A golden syrup cake steeped in rich, caramel golden syrup, with the addition of a hint of citrus. This is a really fun Christmas cake to make and it can be decorated as simply or as elaborately as you fancy 🎄.
I mean just stop for a moment and look at this Nordic Ware Gingerbread House Tin. It is not just totally adorable?! I had great fun making this Golden Syrup Cake although, I think we can all agree, icing is clearly not my strong point. Hey ho, at least it looks homemade!
Truth be told, however, the first time I used this tin was somewhat disastrous. I hadn't greased and floured it adequately and, whilst the front to the house was perfect, the back was dilapidated with half of it remaining stubbornly attached to the tin. Ramshackle was the effect. The air was somewhat blue in my kitchen.
You can see in "Top Tips" below how I now avoid this scenario!
This cake is a great one to make and decorate with children, it delivers a lovely, soft, dense cake that holds together perfectly in this deep and intricate Bundt tin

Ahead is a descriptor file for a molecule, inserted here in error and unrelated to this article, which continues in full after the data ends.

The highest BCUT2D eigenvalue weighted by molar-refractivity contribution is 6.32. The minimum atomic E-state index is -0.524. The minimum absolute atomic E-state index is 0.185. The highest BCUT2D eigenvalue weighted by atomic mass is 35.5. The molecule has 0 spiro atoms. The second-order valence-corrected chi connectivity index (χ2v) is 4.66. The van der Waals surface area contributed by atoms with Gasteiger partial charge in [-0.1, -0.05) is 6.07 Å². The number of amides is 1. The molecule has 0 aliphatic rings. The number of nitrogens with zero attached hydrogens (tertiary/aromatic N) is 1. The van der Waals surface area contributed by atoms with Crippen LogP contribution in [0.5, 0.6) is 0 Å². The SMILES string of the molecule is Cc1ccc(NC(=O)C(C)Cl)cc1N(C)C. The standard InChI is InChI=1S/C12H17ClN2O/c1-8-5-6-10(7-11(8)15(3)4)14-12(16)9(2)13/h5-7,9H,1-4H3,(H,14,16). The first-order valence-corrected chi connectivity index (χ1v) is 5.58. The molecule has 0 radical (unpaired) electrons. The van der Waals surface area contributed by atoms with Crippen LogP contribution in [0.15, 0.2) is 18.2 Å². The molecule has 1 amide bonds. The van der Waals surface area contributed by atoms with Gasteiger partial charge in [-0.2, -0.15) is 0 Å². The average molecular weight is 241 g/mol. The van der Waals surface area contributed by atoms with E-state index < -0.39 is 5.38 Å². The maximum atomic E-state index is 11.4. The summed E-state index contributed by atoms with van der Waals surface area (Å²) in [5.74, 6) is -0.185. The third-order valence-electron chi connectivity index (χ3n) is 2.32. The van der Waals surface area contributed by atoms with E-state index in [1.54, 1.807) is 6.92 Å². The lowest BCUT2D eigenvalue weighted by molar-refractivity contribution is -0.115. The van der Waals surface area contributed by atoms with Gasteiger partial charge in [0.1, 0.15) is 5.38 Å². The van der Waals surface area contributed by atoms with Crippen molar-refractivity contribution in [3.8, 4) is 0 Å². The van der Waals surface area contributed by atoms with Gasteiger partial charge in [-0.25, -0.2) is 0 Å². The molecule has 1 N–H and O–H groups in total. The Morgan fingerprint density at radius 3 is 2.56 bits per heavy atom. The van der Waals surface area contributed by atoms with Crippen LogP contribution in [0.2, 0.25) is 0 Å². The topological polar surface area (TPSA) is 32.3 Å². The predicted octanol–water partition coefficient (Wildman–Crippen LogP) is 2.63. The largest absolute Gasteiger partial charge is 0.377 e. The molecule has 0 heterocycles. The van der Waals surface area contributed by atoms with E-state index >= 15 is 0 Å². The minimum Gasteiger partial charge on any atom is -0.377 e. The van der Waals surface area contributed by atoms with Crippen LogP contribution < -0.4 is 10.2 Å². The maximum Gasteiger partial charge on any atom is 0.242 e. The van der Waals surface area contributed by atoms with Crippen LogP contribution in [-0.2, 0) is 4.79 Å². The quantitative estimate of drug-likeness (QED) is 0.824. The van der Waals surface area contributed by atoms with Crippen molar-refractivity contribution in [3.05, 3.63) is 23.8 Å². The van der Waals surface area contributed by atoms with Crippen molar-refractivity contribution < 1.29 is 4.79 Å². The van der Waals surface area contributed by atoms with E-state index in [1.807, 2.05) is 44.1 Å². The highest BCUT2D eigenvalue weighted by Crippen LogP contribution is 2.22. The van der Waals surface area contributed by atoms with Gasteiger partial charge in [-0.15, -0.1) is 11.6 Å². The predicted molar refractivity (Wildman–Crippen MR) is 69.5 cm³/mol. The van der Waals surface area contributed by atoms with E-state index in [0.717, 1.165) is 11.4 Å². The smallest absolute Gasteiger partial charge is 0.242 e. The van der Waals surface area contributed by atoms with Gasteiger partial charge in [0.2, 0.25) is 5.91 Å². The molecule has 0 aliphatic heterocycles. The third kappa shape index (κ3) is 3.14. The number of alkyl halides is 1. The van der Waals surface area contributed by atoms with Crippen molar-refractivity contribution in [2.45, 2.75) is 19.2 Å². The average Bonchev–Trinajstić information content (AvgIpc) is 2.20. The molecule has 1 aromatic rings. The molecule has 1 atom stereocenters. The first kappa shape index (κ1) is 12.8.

I hope you have fun with it 🤶. Happy Christmas Baking lovely people!
Another Christmas Recipe anyone?
Try my Mulled Wine Christmas Pudding
Why Make These Golden Syrup Cake?
Golden syrup sponge pudding flavoured cake ✔️
Supremely soft and dense ✔️
Fun to make with the kids! ✔️
Ingredients and Substitutions
Golden syrup: and lots of it! We want to really taste sweet, caramel golden syrup throughout. I recommend using Tate and Lyle Golden Syrup if you can. You can, however, easily make your own golden syrup. Follow this recipe to find out.